During Sunday night's 61st Emmy Awards broadcast, the only thing lambasted more than Kanye West was television itself.
But Lady Emmy shouldn't be so down on TV! After all, millions of people at home were watching TV on Sunday night -- namely, they were watching the no-time-remaining, game-winning field goal at the end of the Cowboys-Giants game. (The Giants won.) Oh yeah, and millions tuned in to watch AMC's "Mad Men," too.
I would've been watching "Mad Men," in fact, had I not been asked to cover the Emmys. Apparently something really shocking happened on "Mad Men," and I missed it.
But if you were watching the Cowboys-Giants game or "Mad Men" instead of the Emmys? Don't worry, you didn't miss anything -- nothing that you can't catch up with on Twitter or YouTube, that is. (Oh no! Now I'm doing it, too!)
The sad truth is that this year's Emmys felt about as relevant and as unpredictable as … well, as last year's Emmys. In fact, everyone is tweeting about how this year's Emmys were way, way better than last year's, but let's see: "30 Rock" and "Mad Men" took home the Outstanding Comedy and Outstanding Drama awards, "The Amazing Race" won for Outstanding Reality Competition, "The Daily Show" won it's seventh Emmy in a row for Outstanding Variety, Musical or Comedy Series. Oh wait, here's something new: Bryan Cranston won Outstanding Lead Actor for "Breaking Bad"!
Oh yeah, he did that last year, too.
Hold on a second! This year's Emmys are last year's Emmys! It was all just a rerun! I guess this is the ultimate proof that television is just as irrelevant as everyone on the Emmy Awards says it is.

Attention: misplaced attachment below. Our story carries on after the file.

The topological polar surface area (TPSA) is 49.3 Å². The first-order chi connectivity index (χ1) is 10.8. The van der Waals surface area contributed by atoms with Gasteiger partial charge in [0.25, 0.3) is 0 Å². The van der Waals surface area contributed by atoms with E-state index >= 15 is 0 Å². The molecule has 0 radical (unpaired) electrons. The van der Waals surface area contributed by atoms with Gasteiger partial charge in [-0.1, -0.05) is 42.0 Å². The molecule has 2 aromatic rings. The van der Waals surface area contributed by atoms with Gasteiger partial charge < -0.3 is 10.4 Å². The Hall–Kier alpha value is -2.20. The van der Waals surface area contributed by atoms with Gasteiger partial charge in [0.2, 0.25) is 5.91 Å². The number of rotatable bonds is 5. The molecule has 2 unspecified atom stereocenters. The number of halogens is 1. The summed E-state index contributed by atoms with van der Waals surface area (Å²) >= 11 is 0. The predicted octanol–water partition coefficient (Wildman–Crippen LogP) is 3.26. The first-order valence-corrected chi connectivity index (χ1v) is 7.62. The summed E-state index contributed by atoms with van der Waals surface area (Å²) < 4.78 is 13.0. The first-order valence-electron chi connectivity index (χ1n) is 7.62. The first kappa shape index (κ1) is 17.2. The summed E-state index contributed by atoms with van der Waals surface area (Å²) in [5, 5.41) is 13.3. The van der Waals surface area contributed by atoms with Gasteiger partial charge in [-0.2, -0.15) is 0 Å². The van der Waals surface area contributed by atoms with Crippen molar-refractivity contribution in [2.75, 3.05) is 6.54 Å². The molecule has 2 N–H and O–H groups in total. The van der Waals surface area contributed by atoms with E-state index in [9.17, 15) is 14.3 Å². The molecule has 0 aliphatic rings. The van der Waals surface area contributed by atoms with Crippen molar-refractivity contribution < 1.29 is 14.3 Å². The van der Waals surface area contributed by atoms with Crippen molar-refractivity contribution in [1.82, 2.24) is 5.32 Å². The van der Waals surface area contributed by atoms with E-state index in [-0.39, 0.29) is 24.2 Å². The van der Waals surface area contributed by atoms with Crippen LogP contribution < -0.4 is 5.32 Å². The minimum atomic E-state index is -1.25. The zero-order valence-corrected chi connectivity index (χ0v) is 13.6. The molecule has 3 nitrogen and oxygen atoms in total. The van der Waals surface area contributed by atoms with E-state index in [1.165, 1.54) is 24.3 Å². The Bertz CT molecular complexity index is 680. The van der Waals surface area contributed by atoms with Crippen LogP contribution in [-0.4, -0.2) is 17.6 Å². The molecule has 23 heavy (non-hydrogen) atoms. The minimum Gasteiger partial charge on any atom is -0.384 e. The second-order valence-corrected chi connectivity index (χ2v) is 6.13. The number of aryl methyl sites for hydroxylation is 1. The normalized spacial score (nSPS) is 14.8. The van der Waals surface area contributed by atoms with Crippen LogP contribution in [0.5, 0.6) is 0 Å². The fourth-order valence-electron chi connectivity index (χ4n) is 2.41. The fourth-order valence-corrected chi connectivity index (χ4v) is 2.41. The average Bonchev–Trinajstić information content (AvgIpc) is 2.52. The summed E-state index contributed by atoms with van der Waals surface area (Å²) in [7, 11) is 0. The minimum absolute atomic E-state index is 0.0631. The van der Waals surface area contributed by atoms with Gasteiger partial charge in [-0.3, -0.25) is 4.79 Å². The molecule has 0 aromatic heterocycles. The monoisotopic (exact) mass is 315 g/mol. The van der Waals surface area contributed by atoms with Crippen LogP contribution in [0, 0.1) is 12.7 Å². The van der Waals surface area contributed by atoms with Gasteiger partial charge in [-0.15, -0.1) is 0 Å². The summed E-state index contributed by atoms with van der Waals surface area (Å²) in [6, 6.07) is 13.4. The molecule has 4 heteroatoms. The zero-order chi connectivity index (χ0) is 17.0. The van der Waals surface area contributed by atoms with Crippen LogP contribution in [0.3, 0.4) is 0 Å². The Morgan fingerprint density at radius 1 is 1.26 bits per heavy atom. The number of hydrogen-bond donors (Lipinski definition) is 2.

Still, you have to give them props for daring to throw up a rerun in place of a new, live awards show. That's groundbreaking enough to set the new media world on fire, isn't it? And that was pretty cool how they digitally patched in footage of Neil Patrick Harris over the many-headed hydra of reality hosts that turned last year's broadcast into such a train wreck. Harris was earnest, he sang and danced nicely, he made a quip about Jon Hamm's sexiness, he did a nice bit as Dr. Horrible. He even had a few awkward, not-funny-at-all moments, so that we'd know this was really the Emmys. (Isn't it amazing, how they got all that footage from old "Doogie Howser, M.D." and "How I Met Your Mother" clips?)
OK, fine, there were a few unexpected moments. Toni Collette won a very deserved Best Actress in a Comedy Series for her role on "United States of Tara." Kristin Chenoweth won for her role on "Pushing Daisies." It's highly unusual for someone from a show that's been canceled to win.
"I'm unemployed now, so I'd like to be on 'Mad Men,'" said Chenoweth, between tears. "I also like 'The Office' and '24.'"
She actually likes "24"? This must be 2008's broadcast!
Even if it isn't, honestly, why stick around to see the golden statuettes handed out, when names like Alec Baldwin, Glenn Close and Jessica Lange are in the mix? What, Glenn Close is going to lose? Get real, people.
At least we could count on Ricky Gervais to make it funny for half a second: "This is the greatest awards ceremony in the world, no doubt about that," Gervais announced. "The thing about the Oscars and the Golden Globes, they've got film stars there, with their jaw lines and chiseled looks, making me feel bad. But in this room, I'm probably above average." The crowd in the theater actually looked a little bit hurt by these remarks. Gervais says some other funny stuff, too, but I'd advise you to just watch it on YouTube, because it's not reproducible here -- his comic timing is just too good.
There I go, undercutting my own value again, just like Lady Emmy undercuts the value of television. But television isn't really a big, endlessly repeating rerun. That's just the Emmy Awards.
Phew. Time to go watch "Mad Men," at last!